Andrew Wakefield, the gastroenterologist who reported a link between a vaccine and autism in a small group of children in 1998—work that has now been discredited and retracted—filed a defamation lawsuit in Austin, Texas, last week against the British Medical Journal (BMJ), and the authors of a series of reported articles questioning his research.

The articles, written by investigative journalist  Brian Deer and published in BMJ, accused Wakefield of misrepresenting his research and promoting a hypothesis that proved false and has subsequently put many children at risk of verifiable brain-damaging illness. In 2010, Wakefield was convicted of dishonesty and endangering the lives of children by the British General Council. He lost his license to practice medicine, had to retract several articles, and left his position at an Austin, Texas-based research clinical research institute where he had served as executive director.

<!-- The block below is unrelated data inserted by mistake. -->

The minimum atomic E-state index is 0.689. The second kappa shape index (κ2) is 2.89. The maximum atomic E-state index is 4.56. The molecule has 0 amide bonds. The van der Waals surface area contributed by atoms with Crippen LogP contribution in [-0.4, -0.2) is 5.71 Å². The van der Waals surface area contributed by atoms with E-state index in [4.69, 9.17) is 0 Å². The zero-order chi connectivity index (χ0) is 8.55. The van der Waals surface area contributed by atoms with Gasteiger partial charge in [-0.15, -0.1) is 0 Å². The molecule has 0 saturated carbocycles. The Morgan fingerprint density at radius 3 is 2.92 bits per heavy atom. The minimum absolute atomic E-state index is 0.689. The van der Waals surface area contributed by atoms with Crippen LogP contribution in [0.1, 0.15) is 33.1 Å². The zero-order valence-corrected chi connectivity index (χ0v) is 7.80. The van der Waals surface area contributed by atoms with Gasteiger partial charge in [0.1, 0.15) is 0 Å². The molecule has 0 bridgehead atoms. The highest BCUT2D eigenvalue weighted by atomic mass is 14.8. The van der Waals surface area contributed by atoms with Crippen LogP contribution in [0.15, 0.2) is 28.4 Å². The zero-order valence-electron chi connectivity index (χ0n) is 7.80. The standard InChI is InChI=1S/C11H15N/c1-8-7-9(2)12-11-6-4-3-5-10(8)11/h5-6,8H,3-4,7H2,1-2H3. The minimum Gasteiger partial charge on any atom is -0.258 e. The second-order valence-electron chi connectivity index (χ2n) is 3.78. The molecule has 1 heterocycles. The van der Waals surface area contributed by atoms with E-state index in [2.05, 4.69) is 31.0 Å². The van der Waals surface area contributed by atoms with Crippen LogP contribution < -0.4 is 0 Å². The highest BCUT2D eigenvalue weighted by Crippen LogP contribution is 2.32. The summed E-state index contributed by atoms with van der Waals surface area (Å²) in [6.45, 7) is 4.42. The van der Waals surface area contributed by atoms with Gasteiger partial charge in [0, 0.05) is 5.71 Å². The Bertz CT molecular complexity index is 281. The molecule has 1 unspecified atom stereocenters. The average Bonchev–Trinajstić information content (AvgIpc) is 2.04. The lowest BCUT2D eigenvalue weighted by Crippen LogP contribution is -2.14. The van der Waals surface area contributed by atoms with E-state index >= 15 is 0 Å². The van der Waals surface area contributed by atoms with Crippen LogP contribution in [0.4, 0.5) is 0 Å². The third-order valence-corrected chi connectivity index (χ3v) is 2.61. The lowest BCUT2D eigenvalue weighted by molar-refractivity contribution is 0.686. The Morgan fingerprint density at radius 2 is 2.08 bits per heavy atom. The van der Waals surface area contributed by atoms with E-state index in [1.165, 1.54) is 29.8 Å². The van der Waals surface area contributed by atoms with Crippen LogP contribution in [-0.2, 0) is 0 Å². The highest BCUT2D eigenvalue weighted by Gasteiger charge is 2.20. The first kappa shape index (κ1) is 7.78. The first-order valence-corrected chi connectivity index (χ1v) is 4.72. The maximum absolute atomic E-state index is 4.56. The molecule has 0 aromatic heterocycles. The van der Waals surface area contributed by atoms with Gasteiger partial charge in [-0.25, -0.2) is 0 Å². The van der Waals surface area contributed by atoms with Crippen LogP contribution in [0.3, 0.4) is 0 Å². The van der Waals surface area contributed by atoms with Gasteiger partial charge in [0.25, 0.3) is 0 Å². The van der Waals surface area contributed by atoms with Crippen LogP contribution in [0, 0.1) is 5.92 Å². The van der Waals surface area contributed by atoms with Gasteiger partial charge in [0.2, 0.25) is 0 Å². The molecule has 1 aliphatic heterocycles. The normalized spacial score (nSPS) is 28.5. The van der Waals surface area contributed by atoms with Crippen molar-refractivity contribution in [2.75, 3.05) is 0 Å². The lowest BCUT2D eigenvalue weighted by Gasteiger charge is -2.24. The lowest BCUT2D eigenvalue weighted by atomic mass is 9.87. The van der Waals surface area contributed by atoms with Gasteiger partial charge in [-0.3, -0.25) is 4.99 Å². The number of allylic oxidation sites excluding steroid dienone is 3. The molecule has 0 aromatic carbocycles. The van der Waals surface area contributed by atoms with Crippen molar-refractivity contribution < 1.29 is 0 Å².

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A statement from BMJ and Deer in response to the reports of the lawsuit (they have not yet been served with legal papers), said that Wakefield is likely taking this claim to US courts, because were he to try to resubmit in the United Kingdom, he would be “vulnerable to being struck out as an abuse of process.”  However, he may not have an easy time in Texas either, which has a new and strong legal statute that puts the burden of proof on the individuals claiming libel, reported ScienceInsider.


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